Why Are There So Many Tough Guys Who Sound Like Ladies On The Radio?

Feb 15, 2016
Originally published on February 16, 2016 1:51 pm

If you turn on the radio and hear a falsetto, chances are it's a guy. A really manly guy. Pop music is filled with male vocalists who present as hyper-masculine, muscled and tattooed, but who sing in really high registers. Think Usher, Jason Derulo, Justin Bieber, Trey Songz, Nick Jonas or The Weeknd, who's up for seven Grammys this year.

Men singing in high voices is nothing new, says Robin James, a philosophy professor who writes about popular music on her blog, It's Her Factory. "This goes all the way back to the oldest European sacred music," she says, referencing boy choirs and castrati. But she agrees that child sopranos and medieval male singers prevented from going through puberty are no one's idea of studs.

And it's hard to imagine earlier generations of popular male singers, such as Curtis Mayfield, Teddy Pendergrass or the Bee Gees, talking as matter-of-factly about their high voices as Adam Levine.

"First of all, you have a high voice and I have a high voice, so we're already best friends," the lead singer of Maroon 5 joked to a contestant on the NBC show The Voice. Fellow judge and bro-country superstar Blake Shelton took it even further.

"I think you sound like a very original, different sounding artist than anybody else I've ever heard before," he gushed. "Let me just tell you this about your voice: I freaking love it. ... I mean, I don't know how you get that high but then look that studly up there. I think you're a stud."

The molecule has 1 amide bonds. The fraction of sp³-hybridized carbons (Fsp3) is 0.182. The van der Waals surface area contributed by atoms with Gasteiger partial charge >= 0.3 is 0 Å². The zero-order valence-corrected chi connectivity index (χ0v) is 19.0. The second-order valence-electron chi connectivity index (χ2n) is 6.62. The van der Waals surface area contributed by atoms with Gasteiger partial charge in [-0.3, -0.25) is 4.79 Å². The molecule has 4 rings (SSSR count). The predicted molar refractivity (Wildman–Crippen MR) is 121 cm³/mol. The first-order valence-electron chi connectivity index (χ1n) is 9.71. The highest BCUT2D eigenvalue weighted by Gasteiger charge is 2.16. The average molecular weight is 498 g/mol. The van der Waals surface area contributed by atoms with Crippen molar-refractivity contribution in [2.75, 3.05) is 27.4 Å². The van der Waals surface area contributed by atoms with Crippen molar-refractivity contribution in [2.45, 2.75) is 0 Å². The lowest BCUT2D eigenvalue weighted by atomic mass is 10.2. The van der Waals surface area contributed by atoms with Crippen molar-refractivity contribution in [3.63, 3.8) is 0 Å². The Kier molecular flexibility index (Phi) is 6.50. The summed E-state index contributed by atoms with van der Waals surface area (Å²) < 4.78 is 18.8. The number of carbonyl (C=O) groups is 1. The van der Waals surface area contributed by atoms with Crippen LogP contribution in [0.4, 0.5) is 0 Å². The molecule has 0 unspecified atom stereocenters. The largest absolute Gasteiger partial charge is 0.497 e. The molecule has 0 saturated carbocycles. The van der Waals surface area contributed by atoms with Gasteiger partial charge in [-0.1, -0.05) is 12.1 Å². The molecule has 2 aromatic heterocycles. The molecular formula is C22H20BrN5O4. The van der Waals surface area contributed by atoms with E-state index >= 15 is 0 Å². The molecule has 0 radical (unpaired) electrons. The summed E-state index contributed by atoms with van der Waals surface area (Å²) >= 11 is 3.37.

So what's up with all these manly men singing like girls? Perhaps it has something to do with a generation of vocalists growing up during the metrosexual era and worshipping Michael Jackson. Singing high was cool, and so was expanding the possibilities of masculine self-expression.

When professor Robin James looks at all the music videos of macho guys doing shirtless pushups and wooing ladies while showing off their uppermost registers, she sees a new centering of the gender spectrum.

"Kind of like the man bun," she says. "My masculinity is so secure, I can even wear a traditionally women's hairstyle and still be seen as masculine and macho."

The range of the male "normal" is getting bigger — and getting higher.

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Listen up - what do these songs have in common?


JASON DERULO: (Singing) Every time that you get undressed...


NICK JONAS: (Singing) It's not your fault that they hover. I mean no disrespect.


TREY SONGZ: (Singing) Take this pillow right here, grab this.

KELLY: That's Jason Derulo and Nick Jonas and Trey Songz, all guys who cultivate a super-masculine image but sing in high pitches. NPR's Neda Ulaby noticed something new about the way they're talking about their choices.

NEDA ULABY, BYLINE: Fans of the TV show "The Voice" might remember a former garbage collector wearing dad jeans who killed it with a cover of a Journey song.


RYAN WHYTE MALONEY: (Singer) You said, oh, there's been mornings out on the road...

ULABY: Singer Ryan Whyte Malone blew away bro-country superstar and judge Blake Shelton.



MALONEY: It's my secret.